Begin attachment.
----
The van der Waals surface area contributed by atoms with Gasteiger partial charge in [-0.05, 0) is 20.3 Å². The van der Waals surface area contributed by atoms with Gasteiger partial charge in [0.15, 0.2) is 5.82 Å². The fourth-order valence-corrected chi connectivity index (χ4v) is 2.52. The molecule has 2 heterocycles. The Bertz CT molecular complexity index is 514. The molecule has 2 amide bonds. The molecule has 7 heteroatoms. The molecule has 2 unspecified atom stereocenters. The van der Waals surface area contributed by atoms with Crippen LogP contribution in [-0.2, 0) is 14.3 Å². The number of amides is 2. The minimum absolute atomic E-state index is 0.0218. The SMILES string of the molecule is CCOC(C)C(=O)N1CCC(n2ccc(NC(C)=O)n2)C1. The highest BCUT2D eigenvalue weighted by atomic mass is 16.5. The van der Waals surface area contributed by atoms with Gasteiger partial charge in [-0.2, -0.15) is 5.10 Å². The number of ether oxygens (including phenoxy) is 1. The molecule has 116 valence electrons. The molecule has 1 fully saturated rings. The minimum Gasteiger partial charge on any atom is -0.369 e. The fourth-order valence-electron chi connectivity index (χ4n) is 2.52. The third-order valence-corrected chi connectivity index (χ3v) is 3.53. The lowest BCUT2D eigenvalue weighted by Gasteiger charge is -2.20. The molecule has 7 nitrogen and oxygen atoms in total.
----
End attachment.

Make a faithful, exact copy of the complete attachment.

The van der Waals surface area contributed by atoms with Gasteiger partial charge in [-0.05, 0) is 20.3 Å². The van der Waals surface area contributed by atoms with Gasteiger partial charge in [0.15, 0.2) is 5.82 Å². The fourth-order valence-corrected chi connectivity index (χ4v) is 2.52. The molecule has 2 heterocycles. The Bertz CT molecular complexity index is 514. The molecule has 2 amide bonds. The molecule has 7 heteroatoms. The molecule has 2 unspecified atom stereocenters. The van der Waals surface area contributed by atoms with Crippen LogP contribution in [-0.2, 0) is 14.3 Å². The number of amides is 2. The minimum absolute atomic E-state index is 0.0218. The SMILES string of the molecule is CCOC(C)C(=O)N1CCC(n2ccc(NC(C)=O)n2)C1. The highest BCUT2D eigenvalue weighted by atomic mass is 16.5. The van der Waals surface area contributed by atoms with Gasteiger partial charge in [-0.2, -0.15) is 5.10 Å². The number of ether oxygens (including phenoxy) is 1. The molecule has 116 valence electrons. The molecule has 1 fully saturated rings. The minimum Gasteiger partial charge on any atom is -0.369 e. The fourth-order valence-electron chi connectivity index (χ4n) is 2.52. The third-order valence-corrected chi connectivity index (χ3v) is 3.53. The lowest BCUT2D eigenvalue weighted by Gasteiger charge is -2.20. The molecule has 7 nitrogen and oxygen atoms in total.